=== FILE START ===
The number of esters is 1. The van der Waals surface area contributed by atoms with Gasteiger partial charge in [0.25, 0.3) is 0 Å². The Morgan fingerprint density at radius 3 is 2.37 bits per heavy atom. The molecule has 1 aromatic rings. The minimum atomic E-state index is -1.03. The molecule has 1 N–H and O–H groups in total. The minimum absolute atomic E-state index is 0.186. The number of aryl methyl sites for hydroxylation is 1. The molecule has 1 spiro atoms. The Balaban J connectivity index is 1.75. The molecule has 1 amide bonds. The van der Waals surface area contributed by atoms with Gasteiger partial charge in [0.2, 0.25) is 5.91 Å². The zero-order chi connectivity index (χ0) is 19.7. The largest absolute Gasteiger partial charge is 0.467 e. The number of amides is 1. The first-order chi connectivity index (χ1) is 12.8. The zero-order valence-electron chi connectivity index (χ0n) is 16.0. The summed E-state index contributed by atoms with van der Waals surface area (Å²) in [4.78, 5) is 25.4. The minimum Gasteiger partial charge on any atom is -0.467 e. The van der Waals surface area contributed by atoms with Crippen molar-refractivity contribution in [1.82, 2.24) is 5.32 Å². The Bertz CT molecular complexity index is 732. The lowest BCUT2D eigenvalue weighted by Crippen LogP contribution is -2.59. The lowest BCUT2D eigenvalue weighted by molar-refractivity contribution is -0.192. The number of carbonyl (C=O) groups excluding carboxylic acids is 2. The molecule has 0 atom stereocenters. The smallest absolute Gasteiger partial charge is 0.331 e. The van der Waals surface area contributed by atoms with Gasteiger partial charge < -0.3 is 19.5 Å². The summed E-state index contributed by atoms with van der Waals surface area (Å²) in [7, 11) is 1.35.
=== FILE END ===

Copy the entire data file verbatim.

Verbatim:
The number of esters is 1. The van der Waals surface area contributed by atoms with Gasteiger partial charge in [0.25, 0.3) is 0 Å². The Morgan fingerprint density at radius 3 is 2.37 bits per heavy atom. The molecule has 1 aromatic rings. The minimum atomic E-state index is -1.03. The molecule has 1 N–H and O–H groups in total. The minimum absolute atomic E-state index is 0.186. The number of aryl methyl sites for hydroxylation is 1. The molecule has 1 spiro atoms. The Balaban J connectivity index is 1.75. The molecule has 1 amide bonds. The van der Waals surface area contributed by atoms with Gasteiger partial charge in [0.2, 0.25) is 5.91 Å². The zero-order chi connectivity index (χ0) is 19.7. The largest absolute Gasteiger partial charge is 0.467 e. The number of amides is 1. The first-order chi connectivity index (χ1) is 12.8. The zero-order valence-electron chi connectivity index (χ0n) is 16.0. The summed E-state index contributed by atoms with van der Waals surface area (Å²) in [4.78, 5) is 25.4. The minimum Gasteiger partial charge on any atom is -0.467 e. The van der Waals surface area contributed by atoms with Crippen molar-refractivity contribution in [1.82, 2.24) is 5.32 Å². The Bertz CT molecular complexity index is 732. The lowest BCUT2D eigenvalue weighted by Crippen LogP contribution is -2.59. The lowest BCUT2D eigenvalue weighted by molar-refractivity contribution is -0.192. The number of carbonyl (C=O) groups excluding carboxylic acids is 2. The molecule has 0 atom stereocenters. The smallest absolute Gasteiger partial charge is 0.331 e. The van der Waals surface area contributed by atoms with Gasteiger partial charge < -0.3 is 19.5 Å². The summed E-state index contributed by atoms with van der Waals surface area (Å²) in [7, 11) is 1.35.